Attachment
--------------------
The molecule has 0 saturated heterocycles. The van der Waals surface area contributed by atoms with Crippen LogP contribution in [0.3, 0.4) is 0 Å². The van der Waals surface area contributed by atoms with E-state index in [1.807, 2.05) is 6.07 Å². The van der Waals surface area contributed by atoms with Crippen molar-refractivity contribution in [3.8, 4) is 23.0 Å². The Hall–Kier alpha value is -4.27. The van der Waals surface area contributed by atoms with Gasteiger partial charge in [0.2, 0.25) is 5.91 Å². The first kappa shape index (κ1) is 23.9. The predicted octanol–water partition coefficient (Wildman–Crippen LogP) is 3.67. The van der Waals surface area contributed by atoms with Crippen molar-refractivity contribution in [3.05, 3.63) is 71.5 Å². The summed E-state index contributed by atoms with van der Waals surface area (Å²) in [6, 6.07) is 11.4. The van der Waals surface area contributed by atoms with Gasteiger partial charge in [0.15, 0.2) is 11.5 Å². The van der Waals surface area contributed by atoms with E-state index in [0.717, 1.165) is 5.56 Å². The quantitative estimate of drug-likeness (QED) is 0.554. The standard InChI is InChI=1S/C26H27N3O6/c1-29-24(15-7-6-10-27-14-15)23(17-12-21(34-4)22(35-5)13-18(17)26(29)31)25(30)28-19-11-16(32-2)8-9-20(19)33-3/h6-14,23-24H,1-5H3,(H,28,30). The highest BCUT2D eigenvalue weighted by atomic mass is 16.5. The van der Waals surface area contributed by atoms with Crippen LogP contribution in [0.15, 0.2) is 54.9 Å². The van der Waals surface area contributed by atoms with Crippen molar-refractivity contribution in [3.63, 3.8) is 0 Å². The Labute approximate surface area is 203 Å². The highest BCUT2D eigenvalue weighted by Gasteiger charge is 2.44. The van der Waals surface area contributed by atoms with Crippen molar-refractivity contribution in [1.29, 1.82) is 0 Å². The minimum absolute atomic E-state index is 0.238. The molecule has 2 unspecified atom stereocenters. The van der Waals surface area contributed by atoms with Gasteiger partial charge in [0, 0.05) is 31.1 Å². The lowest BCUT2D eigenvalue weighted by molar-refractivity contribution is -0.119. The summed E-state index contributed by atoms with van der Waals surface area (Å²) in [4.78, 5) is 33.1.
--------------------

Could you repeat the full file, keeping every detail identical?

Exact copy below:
The molecule has 0 saturated heterocycles. The van der Waals surface area contributed by atoms with Crippen LogP contribution in [0.3, 0.4) is 0 Å². The van der Waals surface area contributed by atoms with E-state index in [1.807, 2.05) is 6.07 Å². The van der Waals surface area contributed by atoms with Crippen molar-refractivity contribution in [3.8, 4) is 23.0 Å². The Hall–Kier alpha value is -4.27. The van der Waals surface area contributed by atoms with Gasteiger partial charge in [0.2, 0.25) is 5.91 Å². The first kappa shape index (κ1) is 23.9. The predicted octanol–water partition coefficient (Wildman–Crippen LogP) is 3.67. The van der Waals surface area contributed by atoms with Crippen molar-refractivity contribution in [3.05, 3.63) is 71.5 Å². The summed E-state index contributed by atoms with van der Waals surface area (Å²) in [6, 6.07) is 11.4. The van der Waals surface area contributed by atoms with Gasteiger partial charge in [0.15, 0.2) is 11.5 Å². The van der Waals surface area contributed by atoms with E-state index in [0.717, 1.165) is 5.56 Å². The quantitative estimate of drug-likeness (QED) is 0.554. The standard InChI is InChI=1S/C26H27N3O6/c1-29-24(15-7-6-10-27-14-15)23(17-12-21(34-4)22(35-5)13-18(17)26(29)31)25(30)28-19-11-16(32-2)8-9-20(19)33-3/h6-14,23-24H,1-5H3,(H,28,30). The highest BCUT2D eigenvalue weighted by atomic mass is 16.5. The van der Waals surface area contributed by atoms with Crippen LogP contribution in [0.15, 0.2) is 54.9 Å². The van der Waals surface area contributed by atoms with Crippen molar-refractivity contribution in [3.63, 3.8) is 0 Å². The Labute approximate surface area is 203 Å². The highest BCUT2D eigenvalue weighted by Gasteiger charge is 2.44. The van der Waals surface area contributed by atoms with Crippen molar-refractivity contribution in [1.29, 1.82) is 0 Å². The minimum absolute atomic E-state index is 0.238. The molecule has 2 unspecified atom stereocenters. The van der Waals surface area contributed by atoms with Gasteiger partial charge in [0, 0.05) is 31.1 Å². The lowest BCUT2D eigenvalue weighted by molar-refractivity contribution is -0.119. The summed E-state index contributed by atoms with van der Waals surface area (Å²) in [4.78, 5) is 33.1.